A 149 year old painting of a vagina is at the centre of groundbreaking legal ruling in France regarding censorship on the social networking site Facebook.
Last week, the High Court in Paris set a legal precedent by ruling that California based Facebook can be taken to court in France.
This followed the case of a French man whose Facebook account was suspended because he posted an image of a famous painting of a woman’s vagina.
The painting, I’Origine du Monde, which is by Gustave Courbet, dates back to 1866 and is currently on display at the Musée d’Orsay.
The image was deemed to be inappropriate for the social network site and was removed.
According to France 24, the man, whose name has not been disclosed for legal reasons, claimed that in closing down his Facebook profile, his right to freedom of expression had been compromised due to the fact that Facebook mistook the picture for poronography rather than art.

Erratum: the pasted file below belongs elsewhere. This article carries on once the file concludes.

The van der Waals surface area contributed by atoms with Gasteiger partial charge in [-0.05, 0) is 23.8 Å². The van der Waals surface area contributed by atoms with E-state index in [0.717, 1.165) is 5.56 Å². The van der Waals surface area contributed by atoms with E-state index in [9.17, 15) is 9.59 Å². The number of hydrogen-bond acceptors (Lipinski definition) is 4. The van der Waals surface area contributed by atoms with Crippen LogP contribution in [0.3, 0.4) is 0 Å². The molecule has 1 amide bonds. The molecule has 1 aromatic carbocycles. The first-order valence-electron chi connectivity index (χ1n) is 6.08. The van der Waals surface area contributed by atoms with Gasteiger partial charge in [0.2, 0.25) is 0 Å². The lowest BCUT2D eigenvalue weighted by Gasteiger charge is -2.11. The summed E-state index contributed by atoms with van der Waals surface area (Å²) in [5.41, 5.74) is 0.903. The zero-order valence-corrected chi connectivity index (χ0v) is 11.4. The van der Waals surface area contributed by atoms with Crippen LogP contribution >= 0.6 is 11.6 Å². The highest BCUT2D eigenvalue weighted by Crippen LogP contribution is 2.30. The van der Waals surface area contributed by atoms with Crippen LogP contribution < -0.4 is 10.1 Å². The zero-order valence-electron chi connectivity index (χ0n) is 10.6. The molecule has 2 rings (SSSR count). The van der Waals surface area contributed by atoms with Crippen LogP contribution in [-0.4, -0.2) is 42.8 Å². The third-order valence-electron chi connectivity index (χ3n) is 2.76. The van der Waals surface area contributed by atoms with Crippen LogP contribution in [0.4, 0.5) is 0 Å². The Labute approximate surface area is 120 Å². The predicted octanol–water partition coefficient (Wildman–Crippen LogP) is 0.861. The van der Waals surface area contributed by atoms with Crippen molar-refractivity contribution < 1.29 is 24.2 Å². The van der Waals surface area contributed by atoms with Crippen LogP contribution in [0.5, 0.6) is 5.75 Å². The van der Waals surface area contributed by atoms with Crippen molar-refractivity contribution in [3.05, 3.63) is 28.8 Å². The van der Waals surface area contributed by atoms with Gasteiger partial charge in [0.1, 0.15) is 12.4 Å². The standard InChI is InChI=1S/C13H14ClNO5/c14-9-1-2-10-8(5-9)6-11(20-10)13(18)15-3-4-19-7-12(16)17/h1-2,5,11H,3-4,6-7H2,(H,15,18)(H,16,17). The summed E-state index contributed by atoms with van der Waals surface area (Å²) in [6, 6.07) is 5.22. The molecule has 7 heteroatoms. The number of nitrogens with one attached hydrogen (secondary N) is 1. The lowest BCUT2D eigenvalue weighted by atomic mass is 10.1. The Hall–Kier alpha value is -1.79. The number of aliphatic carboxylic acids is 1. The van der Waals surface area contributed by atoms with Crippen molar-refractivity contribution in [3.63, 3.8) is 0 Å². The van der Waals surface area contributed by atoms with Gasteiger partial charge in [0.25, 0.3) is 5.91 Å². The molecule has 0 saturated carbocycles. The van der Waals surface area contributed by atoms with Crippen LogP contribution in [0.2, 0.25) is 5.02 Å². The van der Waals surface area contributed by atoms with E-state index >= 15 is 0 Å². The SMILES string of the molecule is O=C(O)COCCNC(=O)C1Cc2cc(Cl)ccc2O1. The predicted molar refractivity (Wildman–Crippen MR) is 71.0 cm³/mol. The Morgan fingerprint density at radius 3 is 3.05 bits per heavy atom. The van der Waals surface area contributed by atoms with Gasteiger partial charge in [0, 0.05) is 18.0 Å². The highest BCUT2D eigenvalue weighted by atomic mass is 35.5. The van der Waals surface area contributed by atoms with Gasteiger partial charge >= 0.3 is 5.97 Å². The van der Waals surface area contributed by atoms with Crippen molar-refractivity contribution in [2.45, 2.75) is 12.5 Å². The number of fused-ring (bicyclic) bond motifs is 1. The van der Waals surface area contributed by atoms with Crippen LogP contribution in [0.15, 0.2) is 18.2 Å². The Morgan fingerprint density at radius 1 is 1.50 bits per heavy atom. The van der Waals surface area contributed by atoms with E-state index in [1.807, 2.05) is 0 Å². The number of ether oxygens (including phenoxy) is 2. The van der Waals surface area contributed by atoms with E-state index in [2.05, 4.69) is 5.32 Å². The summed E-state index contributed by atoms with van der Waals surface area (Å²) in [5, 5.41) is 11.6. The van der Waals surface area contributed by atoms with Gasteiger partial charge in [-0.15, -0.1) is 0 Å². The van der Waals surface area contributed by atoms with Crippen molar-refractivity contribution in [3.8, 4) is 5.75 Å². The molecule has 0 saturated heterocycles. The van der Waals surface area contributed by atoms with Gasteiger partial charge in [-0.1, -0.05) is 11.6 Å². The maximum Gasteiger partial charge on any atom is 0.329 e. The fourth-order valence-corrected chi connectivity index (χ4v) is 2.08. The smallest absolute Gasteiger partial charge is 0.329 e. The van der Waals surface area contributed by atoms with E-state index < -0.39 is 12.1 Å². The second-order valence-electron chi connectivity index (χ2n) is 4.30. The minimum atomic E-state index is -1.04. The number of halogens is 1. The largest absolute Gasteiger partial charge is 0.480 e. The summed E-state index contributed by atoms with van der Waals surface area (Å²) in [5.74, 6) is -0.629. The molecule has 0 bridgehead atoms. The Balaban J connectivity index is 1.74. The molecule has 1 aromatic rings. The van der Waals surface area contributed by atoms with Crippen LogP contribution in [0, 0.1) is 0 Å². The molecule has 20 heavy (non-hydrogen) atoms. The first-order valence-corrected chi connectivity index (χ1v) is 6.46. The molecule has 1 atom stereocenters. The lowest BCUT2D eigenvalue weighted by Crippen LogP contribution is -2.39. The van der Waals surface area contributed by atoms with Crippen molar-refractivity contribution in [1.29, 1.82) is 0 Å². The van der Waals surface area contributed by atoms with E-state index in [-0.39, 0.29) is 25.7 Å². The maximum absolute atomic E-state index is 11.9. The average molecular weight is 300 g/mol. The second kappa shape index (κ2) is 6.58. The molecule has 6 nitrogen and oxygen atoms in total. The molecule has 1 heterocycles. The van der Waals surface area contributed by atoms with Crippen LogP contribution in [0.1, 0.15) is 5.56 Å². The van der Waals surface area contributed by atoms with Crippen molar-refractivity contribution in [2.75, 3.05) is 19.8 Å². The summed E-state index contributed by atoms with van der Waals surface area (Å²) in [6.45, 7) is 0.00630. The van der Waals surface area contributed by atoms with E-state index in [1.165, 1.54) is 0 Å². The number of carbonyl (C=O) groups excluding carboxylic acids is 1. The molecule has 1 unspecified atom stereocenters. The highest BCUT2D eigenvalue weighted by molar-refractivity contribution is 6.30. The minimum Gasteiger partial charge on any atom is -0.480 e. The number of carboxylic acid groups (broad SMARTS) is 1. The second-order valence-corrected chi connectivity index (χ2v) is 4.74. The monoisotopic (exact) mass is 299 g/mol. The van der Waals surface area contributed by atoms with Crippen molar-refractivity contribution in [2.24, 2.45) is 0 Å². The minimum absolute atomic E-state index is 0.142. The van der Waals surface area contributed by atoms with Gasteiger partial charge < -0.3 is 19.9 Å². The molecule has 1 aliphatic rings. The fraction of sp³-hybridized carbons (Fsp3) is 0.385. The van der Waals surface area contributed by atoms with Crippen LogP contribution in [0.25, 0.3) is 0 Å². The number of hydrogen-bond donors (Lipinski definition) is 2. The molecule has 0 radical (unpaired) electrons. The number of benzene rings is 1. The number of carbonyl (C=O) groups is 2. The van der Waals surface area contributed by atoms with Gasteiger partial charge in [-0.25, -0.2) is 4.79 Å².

However, the High Court in Paris disagreed and ruled that the case can be heard in a French court, calling the clause in Facebook’s terms “abusive”.
The landmark ruling, which could set an important precedent for Facebook in other countries around the world, was described as a “first victory won by David against Goliath”, by Stephane Cottineau, the French man’s lawyer.
“This decision will create jurisprudence for other social media and other internet giants who use their being headquartered abroad, mainly in the United States, to attempt to evade French law,” Mr Cottineau added.
Facebook has said that it is aware of the ruling and is considering what to do in terms of a response.
Source: France 24 with AFP
Jonathan is our Google Nexus and Android enthusiast. He is also fanatical about football which makes it all the more strange that he should support Stockport County. In addition to writing about tech, Jonathan has a passion for fitness and nutrition and has previously written for one the UK’s leading watch and horology websites.